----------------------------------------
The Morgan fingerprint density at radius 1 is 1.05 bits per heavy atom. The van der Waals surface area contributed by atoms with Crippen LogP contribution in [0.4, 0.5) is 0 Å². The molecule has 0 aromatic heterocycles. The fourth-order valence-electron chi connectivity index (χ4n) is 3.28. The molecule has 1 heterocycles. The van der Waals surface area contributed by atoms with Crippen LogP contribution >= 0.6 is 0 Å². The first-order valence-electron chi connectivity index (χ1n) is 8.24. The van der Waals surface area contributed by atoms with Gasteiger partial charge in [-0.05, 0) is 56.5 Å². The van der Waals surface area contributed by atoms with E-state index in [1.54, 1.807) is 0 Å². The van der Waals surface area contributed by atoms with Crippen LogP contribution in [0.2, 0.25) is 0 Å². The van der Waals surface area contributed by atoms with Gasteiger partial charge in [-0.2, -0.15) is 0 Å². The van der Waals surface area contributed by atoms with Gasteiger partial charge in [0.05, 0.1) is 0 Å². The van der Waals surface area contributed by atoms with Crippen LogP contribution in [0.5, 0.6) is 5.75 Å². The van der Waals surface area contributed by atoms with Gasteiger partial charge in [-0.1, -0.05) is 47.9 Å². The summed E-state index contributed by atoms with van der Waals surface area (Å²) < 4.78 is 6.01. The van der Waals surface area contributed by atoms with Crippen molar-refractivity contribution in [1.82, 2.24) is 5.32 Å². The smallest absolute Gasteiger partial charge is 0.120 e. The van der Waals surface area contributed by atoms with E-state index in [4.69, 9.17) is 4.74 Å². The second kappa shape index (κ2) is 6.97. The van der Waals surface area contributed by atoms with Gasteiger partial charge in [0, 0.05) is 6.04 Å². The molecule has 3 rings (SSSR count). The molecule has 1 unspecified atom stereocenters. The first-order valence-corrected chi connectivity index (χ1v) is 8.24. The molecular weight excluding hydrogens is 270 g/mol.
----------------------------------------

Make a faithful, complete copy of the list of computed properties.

The Morgan fingerprint density at radius 1 is 1.05 bits per heavy atom. The van der Waals surface area contributed by atoms with Crippen LogP contribution in [0.4, 0.5) is 0 Å². The molecule has 0 aromatic heterocycles. The fourth-order valence-electron chi connectivity index (χ4n) is 3.28. The molecule has 1 heterocycles. The van der Waals surface area contributed by atoms with Crippen LogP contribution >= 0.6 is 0 Å². The first-order valence-electron chi connectivity index (χ1n) is 8.24. The van der Waals surface area contributed by atoms with Gasteiger partial charge in [-0.05, 0) is 56.5 Å². The van der Waals surface area contributed by atoms with E-state index in [1.54, 1.807) is 0 Å². The van der Waals surface area contributed by atoms with Crippen LogP contribution in [0.2, 0.25) is 0 Å². The van der Waals surface area contributed by atoms with Gasteiger partial charge in [-0.2, -0.15) is 0 Å². The van der Waals surface area contributed by atoms with Gasteiger partial charge in [0.05, 0.1) is 0 Å². The van der Waals surface area contributed by atoms with Crippen LogP contribution in [0.5, 0.6) is 5.75 Å². The van der Waals surface area contributed by atoms with Gasteiger partial charge in [-0.1, -0.05) is 47.9 Å². The summed E-state index contributed by atoms with van der Waals surface area (Å²) < 4.78 is 6.01. The van der Waals surface area contributed by atoms with Crippen molar-refractivity contribution in [1.82, 2.24) is 5.32 Å². The smallest absolute Gasteiger partial charge is 0.120 e. The van der Waals surface area contributed by atoms with E-state index in [4.69, 9.17) is 4.74 Å². The second kappa shape index (κ2) is 6.97. The van der Waals surface area contributed by atoms with Gasteiger partial charge in [0, 0.05) is 6.04 Å². The molecule has 3 rings (SSSR count). The molecule has 1 unspecified atom stereocenters. The first-order valence-corrected chi connectivity index (χ1v) is 8.24. The molecular weight excluding hydrogens is 270 g/mol.